THE people of Britain were thanked for their support of the Ukrainian people in an emotional speech at Crediton Diversity Festival held in the town's square on Saturday, September 9.

One of the event volunteer's Carina Pearce explained: "I was brought to tears by the speech by one of the members of the Ukrainian singers.

"Her speech was translated and it was heartfelt.

"She thanked the people of Britain for their support and said it really meant a lot to them and all of us listening."

Event co-organiser Alan Quick added: "Crediton Town and Mid Devon District Councillor Natalia Letch translated the speech and it really was a sincere and emotional 'thank you' to the people of Britain.

"We have many people who live locally after arriving here from Ukraine.

"They have been helped so generously by the people of the town and wider community that we sometimes forget how much they have been through and how they feel so welcomed by the community here.

"The speech included the words: 'You are like our close friends, we feel so comfortable here, and we will never ever forget your kindness'."

Members of the local Ukrainian community sang traditional Ukrainian songs and danced at the Festival.

The event included live entertainment as well as information and advice stalls from many groups and organisations.

Alan, who started the first festival and has been involved since, said that this year’s Festival was the fifth and thanked Crediton Town Council for its assistance in organising the event.

He continued: "Crediton Town Council recognised that the event is an important event in the town calendar and was pleased to commit to assisting in the organisation of the event to ensure people realise that Crediton is a welcoming place for all and there is no place here for racism or hate of any kind."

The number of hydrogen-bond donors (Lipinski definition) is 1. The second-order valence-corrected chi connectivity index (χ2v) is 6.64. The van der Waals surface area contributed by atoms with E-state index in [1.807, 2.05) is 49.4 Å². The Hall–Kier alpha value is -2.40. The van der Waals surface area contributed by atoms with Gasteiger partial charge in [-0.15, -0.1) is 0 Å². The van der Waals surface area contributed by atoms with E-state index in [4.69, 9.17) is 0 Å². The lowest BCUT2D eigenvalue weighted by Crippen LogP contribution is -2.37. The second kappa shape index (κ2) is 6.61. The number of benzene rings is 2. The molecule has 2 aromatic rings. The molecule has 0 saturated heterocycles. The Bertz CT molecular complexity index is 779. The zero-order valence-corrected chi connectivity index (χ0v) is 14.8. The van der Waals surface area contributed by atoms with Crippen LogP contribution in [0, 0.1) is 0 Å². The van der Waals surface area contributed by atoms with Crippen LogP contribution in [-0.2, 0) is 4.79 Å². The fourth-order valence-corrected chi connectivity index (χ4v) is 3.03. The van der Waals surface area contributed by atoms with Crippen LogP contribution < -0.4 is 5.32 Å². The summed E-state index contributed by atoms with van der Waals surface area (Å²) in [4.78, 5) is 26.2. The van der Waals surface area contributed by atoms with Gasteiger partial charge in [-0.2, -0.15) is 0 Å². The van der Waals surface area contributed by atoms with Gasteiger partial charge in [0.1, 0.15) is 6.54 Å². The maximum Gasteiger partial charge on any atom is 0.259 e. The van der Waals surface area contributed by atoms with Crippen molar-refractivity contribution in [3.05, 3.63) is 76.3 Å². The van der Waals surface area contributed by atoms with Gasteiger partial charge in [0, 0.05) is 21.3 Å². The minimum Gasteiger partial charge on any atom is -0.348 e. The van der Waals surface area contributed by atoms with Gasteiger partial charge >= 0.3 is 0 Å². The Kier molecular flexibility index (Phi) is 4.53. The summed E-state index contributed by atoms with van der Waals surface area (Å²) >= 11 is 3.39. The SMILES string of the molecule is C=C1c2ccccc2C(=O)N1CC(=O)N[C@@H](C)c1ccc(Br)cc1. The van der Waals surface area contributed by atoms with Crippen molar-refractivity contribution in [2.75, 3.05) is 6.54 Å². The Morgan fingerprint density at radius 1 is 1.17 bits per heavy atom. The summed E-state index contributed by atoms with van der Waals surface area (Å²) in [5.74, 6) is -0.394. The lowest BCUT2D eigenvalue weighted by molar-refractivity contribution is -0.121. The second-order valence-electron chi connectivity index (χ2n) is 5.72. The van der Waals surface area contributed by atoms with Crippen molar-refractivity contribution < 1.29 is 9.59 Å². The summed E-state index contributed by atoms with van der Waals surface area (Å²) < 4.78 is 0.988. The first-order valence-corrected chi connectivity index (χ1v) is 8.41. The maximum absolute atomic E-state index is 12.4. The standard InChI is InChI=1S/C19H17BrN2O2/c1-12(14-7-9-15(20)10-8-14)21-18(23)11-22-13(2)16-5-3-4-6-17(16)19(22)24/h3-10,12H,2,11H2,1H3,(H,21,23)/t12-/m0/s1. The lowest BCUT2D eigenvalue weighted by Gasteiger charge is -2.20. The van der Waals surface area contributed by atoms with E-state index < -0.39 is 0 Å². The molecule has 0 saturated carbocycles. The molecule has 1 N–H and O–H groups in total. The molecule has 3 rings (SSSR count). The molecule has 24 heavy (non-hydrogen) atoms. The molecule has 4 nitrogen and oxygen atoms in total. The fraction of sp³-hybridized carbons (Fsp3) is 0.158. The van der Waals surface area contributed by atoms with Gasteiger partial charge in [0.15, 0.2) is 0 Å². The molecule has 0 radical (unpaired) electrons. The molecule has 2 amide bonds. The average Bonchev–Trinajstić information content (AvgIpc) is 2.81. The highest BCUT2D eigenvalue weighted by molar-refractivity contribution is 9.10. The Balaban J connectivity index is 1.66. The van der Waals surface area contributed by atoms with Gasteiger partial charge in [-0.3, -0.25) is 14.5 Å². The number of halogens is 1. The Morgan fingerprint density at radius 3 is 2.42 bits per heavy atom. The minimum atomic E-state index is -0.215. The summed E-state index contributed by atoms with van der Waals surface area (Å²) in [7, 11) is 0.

He thanked Crediton Town Council's Project Officer Jo Davey for her hard work in helping to co-organise the event.

Alan added: "It was great to see people networking, taking part in the dancing, listening to the music and enjoying the event in such hot weather.

Alan said that reports of racist incidents and hate crimes in Crediton were the inspiration behind the first Crediton Diversity Festival, which was staged in November 2018.

The second event, held in June 2019, took place after graffiti, including a swastika and anti-Semitic wording, were found on a property off Dean Street.

The 2019 festival funded some diversity educational work at Crediton’s Hayward's Primary School and the year before it did the same at Landscore Primary School.

Alan added: “Each individual is unique regardless of race, ethnicity, gender, sexual orientation, socio-economic status, age, physical abilities, religious beliefs or other difference.

“By valuing diversity we recognise the differences between people and acknowledge that these differences are a valued asset."

The Festival was supported by Crediton Town Council, the Crediton Courier, Crediton Youth Club, Crediton Arts Centre, Crediton Tesco, Crediton Morrisons and Devon County Council.

Crediton Tesco donated 100 bottles of water which were much appreciated and goody bags were also distributed. Crediton Morrisons kindly donated hundreds of doughnuts plus sweets and crisps.

The event was opened by Deputy Mayor of Crediton, Cllr Steve Huxtable.

Henna tattoos were very popular as was dancing with Avtar Indian Dance South West.

Among the stalls was Crediton Talking News, which is recorded for the blind and partially sighted from the "Crediton Courier", alongside a stall from the RNIB run by partially-sighted Trisha Sail, who recently appeared on the BBC television programme "Race across the World".